The niche tours may require advanced booking (a day or 2 ahead should be sufficient for most tours) to guarantee a spot at your preferred time but you can also book on location if there is availability left, that can be a gamble. Insider tip, on the really cold days they get many cancellations, going first thing in the morning there is less visitors and run the chance they might have some openings. When booking a tour keep in mind travel time, getting there is still a long enough drive up the mountain via Pyramid Lake Road with plenty of scenery like Patricia Lake and other pit stops along the way with a good possibility of wildlife obstructions at any given time. Rule of thumb, if you are there for photography the earlier the better before crowds arrive. An afternoon will go by quickly, if you can still brave the cold, explore downtown Jasper's unique shops or local craft beer paired with live entertainment. Near the visitor center is a hot spot for a local herd of Elk.
Maligne Lake Road has multiple sights and experiences, certainly another must if going to Jasper, still located near town but with a long drive especially if you plan on going all the way to Maligne lake. The tours and buildings are all closed and locked up, don't plan on getting anywhere near Spirit Island, it's only accessible by boat in summer. The road is generally open and maintained unless it's stormy, trails are open and the view is magnificent. The coveted boathouse view is near the parking lot, who knows you may have the place to yourself. On the way, keep an eye out for Jasper's bathtub aka Medicine Lake and the eagle's nest, they are marked and visible along the road no need to look too hard. Truthfully, there isn't much to do all the way to the lake this time of year aside for the view and the sake of exploring.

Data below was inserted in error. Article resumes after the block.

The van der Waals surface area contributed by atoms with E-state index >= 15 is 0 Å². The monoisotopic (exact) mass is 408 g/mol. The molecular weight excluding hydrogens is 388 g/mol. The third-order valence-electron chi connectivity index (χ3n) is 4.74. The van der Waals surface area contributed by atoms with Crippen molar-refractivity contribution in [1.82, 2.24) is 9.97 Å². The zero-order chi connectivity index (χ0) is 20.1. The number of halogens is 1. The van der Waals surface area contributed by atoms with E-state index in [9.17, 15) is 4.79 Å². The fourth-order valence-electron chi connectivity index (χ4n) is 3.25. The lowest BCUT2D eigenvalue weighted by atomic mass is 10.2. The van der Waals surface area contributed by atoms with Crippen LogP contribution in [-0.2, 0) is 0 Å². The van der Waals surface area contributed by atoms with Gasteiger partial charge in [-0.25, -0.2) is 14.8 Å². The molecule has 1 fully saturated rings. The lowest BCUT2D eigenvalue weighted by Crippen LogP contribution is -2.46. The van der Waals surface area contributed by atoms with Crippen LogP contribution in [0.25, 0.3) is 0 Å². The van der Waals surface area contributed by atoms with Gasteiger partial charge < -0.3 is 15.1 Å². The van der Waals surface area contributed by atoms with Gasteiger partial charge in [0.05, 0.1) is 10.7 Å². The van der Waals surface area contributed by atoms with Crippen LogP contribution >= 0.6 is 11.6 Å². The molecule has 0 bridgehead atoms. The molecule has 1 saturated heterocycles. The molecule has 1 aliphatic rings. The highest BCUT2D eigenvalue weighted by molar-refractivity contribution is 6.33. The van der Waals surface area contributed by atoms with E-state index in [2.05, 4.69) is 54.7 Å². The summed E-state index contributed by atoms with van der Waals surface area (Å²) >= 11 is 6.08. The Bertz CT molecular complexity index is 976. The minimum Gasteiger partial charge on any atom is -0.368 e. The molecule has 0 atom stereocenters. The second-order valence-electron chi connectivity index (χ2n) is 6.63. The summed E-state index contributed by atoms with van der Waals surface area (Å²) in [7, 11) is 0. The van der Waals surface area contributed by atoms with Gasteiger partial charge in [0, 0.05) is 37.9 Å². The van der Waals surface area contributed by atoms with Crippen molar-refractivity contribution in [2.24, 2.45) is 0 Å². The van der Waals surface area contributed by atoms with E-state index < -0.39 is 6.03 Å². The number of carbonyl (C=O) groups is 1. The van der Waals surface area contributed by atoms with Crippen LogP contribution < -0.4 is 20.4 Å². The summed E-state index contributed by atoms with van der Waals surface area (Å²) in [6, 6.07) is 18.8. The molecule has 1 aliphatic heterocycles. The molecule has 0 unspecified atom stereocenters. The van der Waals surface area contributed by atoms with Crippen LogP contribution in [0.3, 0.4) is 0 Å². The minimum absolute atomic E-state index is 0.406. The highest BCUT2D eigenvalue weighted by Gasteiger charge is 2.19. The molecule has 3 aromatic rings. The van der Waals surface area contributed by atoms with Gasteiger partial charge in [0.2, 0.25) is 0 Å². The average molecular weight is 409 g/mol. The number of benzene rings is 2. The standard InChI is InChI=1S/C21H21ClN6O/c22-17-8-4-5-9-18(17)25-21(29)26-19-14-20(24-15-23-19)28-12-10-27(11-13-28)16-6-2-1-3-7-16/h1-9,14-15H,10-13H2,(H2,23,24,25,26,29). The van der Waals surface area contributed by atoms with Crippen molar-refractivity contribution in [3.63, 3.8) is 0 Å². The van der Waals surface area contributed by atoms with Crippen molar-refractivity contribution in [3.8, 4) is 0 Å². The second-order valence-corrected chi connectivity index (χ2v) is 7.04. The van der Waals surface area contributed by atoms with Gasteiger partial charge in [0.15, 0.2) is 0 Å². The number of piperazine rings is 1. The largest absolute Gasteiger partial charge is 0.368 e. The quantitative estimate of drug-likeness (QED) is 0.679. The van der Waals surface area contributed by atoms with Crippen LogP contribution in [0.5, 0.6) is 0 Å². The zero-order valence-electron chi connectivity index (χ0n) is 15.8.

If that's too far, exploring all the way to Maligne Canyon(Both Lake and Canyon can be done on the same day getting started early in the morning), same road and river system but lower on the mountain easily accessible year round both for self guided tours or better yet, now the ice is frozen, there is guided tours into the canyon, frozen waterfall climbing demos/courses(requires advanced booking). The walk on the top ridge of the canyon can easily be self guided.
I personally plan on taking the guided tour the first time going on the ice because I'm unsure how to spot the additional hazards (hollow ice, hidden cave systems, potential for overhead falling icebergs) I suppose I'll let you know the official verdict in the near future. On the ice requires additional safety gear like ice cleats, hiking poles all additional gear provided with the tour. If you plan on doing some winter hiking on your own, I recommend having the above mentioned anyway, it's way easier to move around in cleats. Pay close attention while driving this stretch, it's a mecca for wildlife of all shapes and sizes. I would be surprised if you came this way and didn't see at least a few Elk also the home of the rare and elusive Caribou, the currently hibernating Grizzly (in the summer, it's a good place to spot them).